7-Eleven a

The plan submitted for the 24-hour 7-Eleven convenience store at West Price and Cranberry boulevards. Neighbors have opposed the special exception, but the city and developers are in arbitration.

NORTH PORT — The developer of a proposed 7-Eleven will retool plans for the store at Cranberry and West Price boulevards.

That was the decision Friday at a hearing that had lawyers for Tampa-based Weedon-North Port LLC and the city haggling over the future of the project.

Rather than come to a final decision on the site, the sides agreed to a 30-day period to allow Weedon-North Port to redesign the four-acre parcel to meet the city’s concerns over traffic and overall impact.

The next meeting was set for Nov. 20.

The two sides met before Kenneth Tinkler, a Tampa dispute resolution attorney, to reach a compromise over design of the corner property. Weedon-North Port had sought an all-night convenience store, multiple fuel pumps and a car wash. But the developers needed special waivers for the three modifications to the zoning, which permits a store with limited hours.

In February, the city’s Planning and Zoning Advisory Board had recommended waiver requests on the hours, the pumps and car wash. North Port’s Planning Division had also favored the project. Weedon-North Port even tossed in half the parcel for good measure. North Port could use it for conservation, even a park, the developers offered.

Ultimately, however, city commissioners in June gutted the waivers in a 4-1 vote after several neighbors came forward to oppose the project. The store with limited hours was the only option.

Weedon-North Port used a state process to seek a resolution or compromise, which was Friday before Tinkler at city hall. After a day of back-and-forth bartering, finding a settlement became less likely, or what Weedon-North Port lawyer Jeff Boone called “reasons not to come to an agreement. We (already) met the criteria for a special exception.”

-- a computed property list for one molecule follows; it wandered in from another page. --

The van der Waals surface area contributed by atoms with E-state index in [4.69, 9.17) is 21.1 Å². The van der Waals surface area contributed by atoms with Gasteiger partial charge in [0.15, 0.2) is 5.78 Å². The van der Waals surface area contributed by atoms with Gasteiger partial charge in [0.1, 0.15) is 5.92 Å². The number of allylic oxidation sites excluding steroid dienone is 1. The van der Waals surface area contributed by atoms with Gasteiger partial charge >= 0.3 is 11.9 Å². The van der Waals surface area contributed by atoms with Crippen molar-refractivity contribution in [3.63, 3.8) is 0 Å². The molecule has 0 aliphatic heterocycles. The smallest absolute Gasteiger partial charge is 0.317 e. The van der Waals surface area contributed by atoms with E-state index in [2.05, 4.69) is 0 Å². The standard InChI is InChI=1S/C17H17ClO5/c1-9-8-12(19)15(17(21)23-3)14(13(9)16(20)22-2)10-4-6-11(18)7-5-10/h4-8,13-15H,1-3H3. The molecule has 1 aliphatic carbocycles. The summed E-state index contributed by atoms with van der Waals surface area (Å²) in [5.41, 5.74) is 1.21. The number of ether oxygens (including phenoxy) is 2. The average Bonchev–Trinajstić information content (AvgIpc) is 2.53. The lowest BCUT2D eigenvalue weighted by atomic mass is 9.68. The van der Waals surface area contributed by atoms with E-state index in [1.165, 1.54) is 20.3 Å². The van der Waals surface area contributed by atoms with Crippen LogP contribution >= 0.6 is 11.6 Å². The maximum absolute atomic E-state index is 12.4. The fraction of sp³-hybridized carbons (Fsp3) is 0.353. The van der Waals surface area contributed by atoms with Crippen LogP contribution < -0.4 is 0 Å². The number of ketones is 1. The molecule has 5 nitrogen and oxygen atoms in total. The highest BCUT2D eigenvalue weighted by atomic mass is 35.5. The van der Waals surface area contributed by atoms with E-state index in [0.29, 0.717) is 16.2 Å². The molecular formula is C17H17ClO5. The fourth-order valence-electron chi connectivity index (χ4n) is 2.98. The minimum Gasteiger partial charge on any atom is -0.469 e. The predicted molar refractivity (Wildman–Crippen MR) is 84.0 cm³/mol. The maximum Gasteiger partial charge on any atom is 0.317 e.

The heart of the issue was the number of fueling pumps; Weedon wanted 12, the city would settle for eight, the car wash and its operating hours, delivery times, and the store’s hours of operation.

When the car wash and its hours became a final sticking point, the two sides settled on 30 days to allow Weedon-North Port the opportunity to shift the car wash’s placement and to possibly dampen its sound, as it would run dawn to 10 p.m.

Bradenton attorney Mark Barnebey argued on behalf of North Port, the father and son team of Jeff and Jackson Boone on behalf of Weedon. The hearing included a few dozen comments, mostly opposing the project, which City Clerk Heather Taylor read for the record. City Manager Pete Lear and Planning Division manager Nicole Galehouse provided guidance in the process.

City commissioners have the final say, however.

Tinkler in closing the hearing thanked the participants.

“Hopefully,” he said, “we made some progress.”

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